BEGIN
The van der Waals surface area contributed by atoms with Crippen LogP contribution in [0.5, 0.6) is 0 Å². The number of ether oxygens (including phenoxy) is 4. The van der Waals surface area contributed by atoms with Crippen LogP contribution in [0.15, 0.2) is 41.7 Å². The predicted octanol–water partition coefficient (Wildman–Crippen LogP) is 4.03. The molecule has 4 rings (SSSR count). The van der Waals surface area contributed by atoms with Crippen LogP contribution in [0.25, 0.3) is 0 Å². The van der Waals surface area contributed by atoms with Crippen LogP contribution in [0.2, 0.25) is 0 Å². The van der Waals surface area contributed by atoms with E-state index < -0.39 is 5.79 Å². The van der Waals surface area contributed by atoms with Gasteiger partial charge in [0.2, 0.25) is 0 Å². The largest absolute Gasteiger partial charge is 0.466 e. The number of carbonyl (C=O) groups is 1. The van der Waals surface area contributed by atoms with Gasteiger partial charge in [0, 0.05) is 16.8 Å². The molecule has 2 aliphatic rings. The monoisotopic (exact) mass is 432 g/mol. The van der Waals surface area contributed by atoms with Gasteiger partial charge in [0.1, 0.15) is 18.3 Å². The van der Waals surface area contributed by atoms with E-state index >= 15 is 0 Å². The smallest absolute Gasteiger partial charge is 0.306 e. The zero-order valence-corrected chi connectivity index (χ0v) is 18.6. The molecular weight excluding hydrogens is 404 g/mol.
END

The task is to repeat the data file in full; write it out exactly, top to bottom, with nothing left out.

The van der Waals surface area contributed by atoms with Crippen LogP contribution in [0.5, 0.6) is 0 Å². The number of ether oxygens (including phenoxy) is 4. The van der Waals surface area contributed by atoms with Crippen LogP contribution in [0.15, 0.2) is 41.7 Å². The predicted octanol–water partition coefficient (Wildman–Crippen LogP) is 4.03. The molecule has 4 rings (SSSR count). The van der Waals surface area contributed by atoms with Crippen LogP contribution in [0.25, 0.3) is 0 Å². The van der Waals surface area contributed by atoms with Crippen LogP contribution in [0.2, 0.25) is 0 Å². The van der Waals surface area contributed by atoms with E-state index < -0.39 is 5.79 Å². The van der Waals surface area contributed by atoms with Gasteiger partial charge in [0.2, 0.25) is 0 Å². The largest absolute Gasteiger partial charge is 0.466 e. The number of carbonyl (C=O) groups is 1. The van der Waals surface area contributed by atoms with Gasteiger partial charge in [0, 0.05) is 16.8 Å². The molecule has 2 aliphatic rings. The monoisotopic (exact) mass is 432 g/mol. The van der Waals surface area contributed by atoms with Gasteiger partial charge in [0.1, 0.15) is 18.3 Å². The van der Waals surface area contributed by atoms with E-state index >= 15 is 0 Å². The smallest absolute Gasteiger partial charge is 0.306 e. The zero-order valence-corrected chi connectivity index (χ0v) is 18.6. The molecular weight excluding hydrogens is 404 g/mol.